Caveolin-1 has been implicated to have both pro-tumorigenic and tumor suppressive roles, depending on the tissue type and histopathology of tumors5,17. In pancreatic cancer, the role of Cav-1 is not well-defined. We determined Cav-1 expression in a panel of PC cell lines as well as normal human pancreatic ductal epithelium (HPDE) cells and HEK-293 kidney epithelial cells. Cav-1 expression was low in these normal cell lines, but highly up-regulated in 5 of 7 PC cell lines (Fig. 1A). Likewise, Cav-1 expression was virtually absent in normal human pancreatic epithelium, but expressed in neighboring adipose and endothelial cells, as expected (Fig. 1B). However, Cav-1 was clearly up-regulated in subcutaneous xenograft tumor tissue derived from MIAPaCa-2 cells, patient-derived xenografts, and tumors from a well-characterized mouse model of pancreatic cancer bearing p53 (p53LSL-R270H) and KRAS (KRASLSL-G12D) mutations expressed in pancreatic epithelium with the Pdx1-cre transgene (“KPC mouse”) (Fig. 1B). Cav-1 expression was also tested on a tissue microarray of 110 patients with pancreatic cancer, and scored semi-quantitatively for low versus high expression. While Cav-1 is virtually absent in pancreatic ductal or acinar epithelial cells from which these tumors are derived (intensity score 0), 100% of 106 tumors with available staining data had some degree of Cav-1 staining: in the carcinoma cells, 60% were scored as weak (intensity score 1), 34% intermediate (intensity score 2), and 6% strong (intensity score 3) (Fig. 1B, right). Given the high preponderance of KRAS activating mutations in PC (~90%), we hypothesized whether KRAS mutations could be contributing to the high frequency of Cav-1 expression in pancreatic cancer. In order to address this, we utilized 2 independent isogenic cell line pairs (SW48 and DLD-1 cells), that were completely matched albeit due the presence of one mutated KRAS allele. Interestingly, the presence of a single mutated KRAS allele increased Cav-1 expression in these isogenic cell lines, perhaps accounting for the high frequency of Cav-1 up-regulation in PC (Supplemental Fig. S1). Taken together, while the majority of pancreatic cancers up-regulate Cav-1, the degree of this up-regulation varies between tumors.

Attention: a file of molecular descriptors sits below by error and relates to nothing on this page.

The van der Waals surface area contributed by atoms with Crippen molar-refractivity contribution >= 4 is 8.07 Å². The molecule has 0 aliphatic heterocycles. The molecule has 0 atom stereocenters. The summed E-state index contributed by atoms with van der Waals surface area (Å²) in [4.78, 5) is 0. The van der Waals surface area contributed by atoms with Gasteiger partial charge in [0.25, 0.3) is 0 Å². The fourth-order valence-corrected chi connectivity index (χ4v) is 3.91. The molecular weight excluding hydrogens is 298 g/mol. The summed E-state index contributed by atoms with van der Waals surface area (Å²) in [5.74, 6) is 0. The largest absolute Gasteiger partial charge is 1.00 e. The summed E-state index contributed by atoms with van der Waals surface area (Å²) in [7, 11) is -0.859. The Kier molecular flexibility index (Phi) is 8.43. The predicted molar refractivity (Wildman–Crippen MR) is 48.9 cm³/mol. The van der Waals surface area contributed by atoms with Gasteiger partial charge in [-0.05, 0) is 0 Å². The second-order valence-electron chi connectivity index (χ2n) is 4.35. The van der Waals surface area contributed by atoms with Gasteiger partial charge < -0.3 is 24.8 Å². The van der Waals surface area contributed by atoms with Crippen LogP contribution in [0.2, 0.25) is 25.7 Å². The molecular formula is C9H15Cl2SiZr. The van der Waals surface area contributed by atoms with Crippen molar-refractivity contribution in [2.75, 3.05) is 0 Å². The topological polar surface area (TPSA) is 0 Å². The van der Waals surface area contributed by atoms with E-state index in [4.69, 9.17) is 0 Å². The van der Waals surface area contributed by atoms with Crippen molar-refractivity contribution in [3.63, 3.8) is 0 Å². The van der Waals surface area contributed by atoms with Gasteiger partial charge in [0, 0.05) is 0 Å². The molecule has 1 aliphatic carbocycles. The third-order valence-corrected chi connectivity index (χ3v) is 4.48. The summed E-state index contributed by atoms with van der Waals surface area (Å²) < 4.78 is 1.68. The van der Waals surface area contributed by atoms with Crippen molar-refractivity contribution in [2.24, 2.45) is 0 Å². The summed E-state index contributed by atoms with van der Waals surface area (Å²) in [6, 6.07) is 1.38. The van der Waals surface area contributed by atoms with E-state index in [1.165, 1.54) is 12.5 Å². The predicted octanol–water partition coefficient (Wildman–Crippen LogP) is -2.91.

Figure 1: Cav-1 expression is up-regulated in pancreatic cancer and is associated with increased tumor grade and worse clinical outcomes.
Figure 1